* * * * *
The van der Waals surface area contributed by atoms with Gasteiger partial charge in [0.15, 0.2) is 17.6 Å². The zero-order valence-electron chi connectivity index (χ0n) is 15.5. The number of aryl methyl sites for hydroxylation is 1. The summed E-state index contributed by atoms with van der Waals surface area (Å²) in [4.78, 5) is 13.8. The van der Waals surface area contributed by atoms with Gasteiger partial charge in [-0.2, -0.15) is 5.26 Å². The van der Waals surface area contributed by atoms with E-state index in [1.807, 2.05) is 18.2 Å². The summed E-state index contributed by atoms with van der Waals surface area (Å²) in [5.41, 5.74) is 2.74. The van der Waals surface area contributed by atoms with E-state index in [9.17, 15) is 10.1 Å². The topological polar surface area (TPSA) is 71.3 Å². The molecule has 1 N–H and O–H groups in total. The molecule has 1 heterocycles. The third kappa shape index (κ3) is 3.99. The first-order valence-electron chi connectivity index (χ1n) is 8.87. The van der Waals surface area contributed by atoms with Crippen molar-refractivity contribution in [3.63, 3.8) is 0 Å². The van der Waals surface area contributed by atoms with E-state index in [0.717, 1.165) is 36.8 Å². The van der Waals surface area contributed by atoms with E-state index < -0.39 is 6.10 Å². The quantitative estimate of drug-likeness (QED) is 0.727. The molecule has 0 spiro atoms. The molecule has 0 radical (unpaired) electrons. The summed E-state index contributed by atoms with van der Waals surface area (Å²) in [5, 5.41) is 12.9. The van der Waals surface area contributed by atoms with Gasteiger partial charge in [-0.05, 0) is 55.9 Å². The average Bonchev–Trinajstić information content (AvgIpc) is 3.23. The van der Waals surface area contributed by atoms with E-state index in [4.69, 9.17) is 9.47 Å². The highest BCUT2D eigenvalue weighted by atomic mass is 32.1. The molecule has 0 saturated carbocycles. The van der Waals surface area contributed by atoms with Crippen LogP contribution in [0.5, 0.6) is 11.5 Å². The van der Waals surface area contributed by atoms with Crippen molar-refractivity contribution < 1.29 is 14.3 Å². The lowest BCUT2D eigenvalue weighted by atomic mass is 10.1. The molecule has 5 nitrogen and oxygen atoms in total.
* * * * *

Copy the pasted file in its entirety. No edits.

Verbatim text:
The van der Waals surface area contributed by atoms with Gasteiger partial charge in [0.15, 0.2) is 17.6 Å². The zero-order valence-electron chi connectivity index (χ0n) is 15.5. The number of aryl methyl sites for hydroxylation is 1. The summed E-state index contributed by atoms with van der Waals surface area (Å²) in [4.78, 5) is 13.8. The van der Waals surface area contributed by atoms with Gasteiger partial charge in [-0.2, -0.15) is 5.26 Å². The van der Waals surface area contributed by atoms with E-state index in [1.807, 2.05) is 18.2 Å². The summed E-state index contributed by atoms with van der Waals surface area (Å²) in [5.41, 5.74) is 2.74. The van der Waals surface area contributed by atoms with E-state index in [9.17, 15) is 10.1 Å². The topological polar surface area (TPSA) is 71.3 Å². The molecule has 1 N–H and O–H groups in total. The molecule has 1 heterocycles. The third kappa shape index (κ3) is 3.99. The first-order valence-electron chi connectivity index (χ1n) is 8.87. The van der Waals surface area contributed by atoms with Crippen molar-refractivity contribution in [3.63, 3.8) is 0 Å². The van der Waals surface area contributed by atoms with E-state index in [0.717, 1.165) is 36.8 Å². The van der Waals surface area contributed by atoms with E-state index < -0.39 is 6.10 Å². The quantitative estimate of drug-likeness (QED) is 0.727. The molecule has 0 spiro atoms. The molecule has 0 radical (unpaired) electrons. The summed E-state index contributed by atoms with van der Waals surface area (Å²) in [5, 5.41) is 12.9. The van der Waals surface area contributed by atoms with Gasteiger partial charge in [-0.05, 0) is 55.9 Å². The average Bonchev–Trinajstić information content (AvgIpc) is 3.23. The van der Waals surface area contributed by atoms with E-state index in [4.69, 9.17) is 9.47 Å². The highest BCUT2D eigenvalue weighted by atomic mass is 32.1. The molecule has 0 saturated carbocycles. The van der Waals surface area contributed by atoms with Crippen LogP contribution in [0.5, 0.6) is 11.5 Å². The van der Waals surface area contributed by atoms with Crippen molar-refractivity contribution < 1.29 is 14.3 Å². The lowest BCUT2D eigenvalue weighted by atomic mass is 10.1. The molecule has 5 nitrogen and oxygen atoms in total.